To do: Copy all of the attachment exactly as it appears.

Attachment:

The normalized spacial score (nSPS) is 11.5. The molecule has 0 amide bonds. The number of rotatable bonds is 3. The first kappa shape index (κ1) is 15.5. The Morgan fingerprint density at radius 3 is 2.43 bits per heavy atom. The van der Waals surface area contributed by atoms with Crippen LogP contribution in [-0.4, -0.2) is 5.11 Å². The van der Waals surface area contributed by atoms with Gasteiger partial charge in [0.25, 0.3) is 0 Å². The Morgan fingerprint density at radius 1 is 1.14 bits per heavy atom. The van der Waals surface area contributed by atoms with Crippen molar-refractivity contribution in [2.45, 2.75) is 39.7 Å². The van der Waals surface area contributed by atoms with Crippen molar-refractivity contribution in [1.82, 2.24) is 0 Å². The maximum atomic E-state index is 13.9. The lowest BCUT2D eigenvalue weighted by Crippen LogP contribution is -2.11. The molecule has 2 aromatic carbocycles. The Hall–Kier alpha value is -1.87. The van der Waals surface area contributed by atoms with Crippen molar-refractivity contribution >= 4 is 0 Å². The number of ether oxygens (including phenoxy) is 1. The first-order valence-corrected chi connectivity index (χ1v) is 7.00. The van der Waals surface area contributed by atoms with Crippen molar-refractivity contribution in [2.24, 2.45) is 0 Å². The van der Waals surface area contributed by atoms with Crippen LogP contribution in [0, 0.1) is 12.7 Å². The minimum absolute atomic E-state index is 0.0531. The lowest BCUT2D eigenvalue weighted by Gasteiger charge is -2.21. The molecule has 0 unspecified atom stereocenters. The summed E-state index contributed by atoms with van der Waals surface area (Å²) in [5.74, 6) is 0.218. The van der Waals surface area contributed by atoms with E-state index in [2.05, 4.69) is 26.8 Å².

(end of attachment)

The normalized spacial score (nSPS) is 11.5. The molecule has 0 amide bonds. The number of rotatable bonds is 3. The first kappa shape index (κ1) is 15.5. The Morgan fingerprint density at radius 3 is 2.43 bits per heavy atom. The van der Waals surface area contributed by atoms with Crippen LogP contribution in [-0.4, -0.2) is 5.11 Å². The van der Waals surface area contributed by atoms with Gasteiger partial charge in [0.25, 0.3) is 0 Å². The Morgan fingerprint density at radius 1 is 1.14 bits per heavy atom. The van der Waals surface area contributed by atoms with Crippen molar-refractivity contribution in [2.45, 2.75) is 39.7 Å². The van der Waals surface area contributed by atoms with Crippen molar-refractivity contribution in [1.82, 2.24) is 0 Å². The maximum atomic E-state index is 13.9. The lowest BCUT2D eigenvalue weighted by Crippen LogP contribution is -2.11. The molecule has 2 aromatic carbocycles. The Hall–Kier alpha value is -1.87. The van der Waals surface area contributed by atoms with Crippen molar-refractivity contribution >= 4 is 0 Å². The number of ether oxygens (including phenoxy) is 1. The first-order valence-corrected chi connectivity index (χ1v) is 7.00. The van der Waals surface area contributed by atoms with Crippen molar-refractivity contribution in [2.24, 2.45) is 0 Å². The van der Waals surface area contributed by atoms with Crippen LogP contribution in [0, 0.1) is 12.7 Å². The minimum absolute atomic E-state index is 0.0531. The lowest BCUT2D eigenvalue weighted by Gasteiger charge is -2.21. The molecule has 0 unspecified atom stereocenters. The summed E-state index contributed by atoms with van der Waals surface area (Å²) in [5.74, 6) is 0.218. The van der Waals surface area contributed by atoms with E-state index in [2.05, 4.69) is 26.8 Å².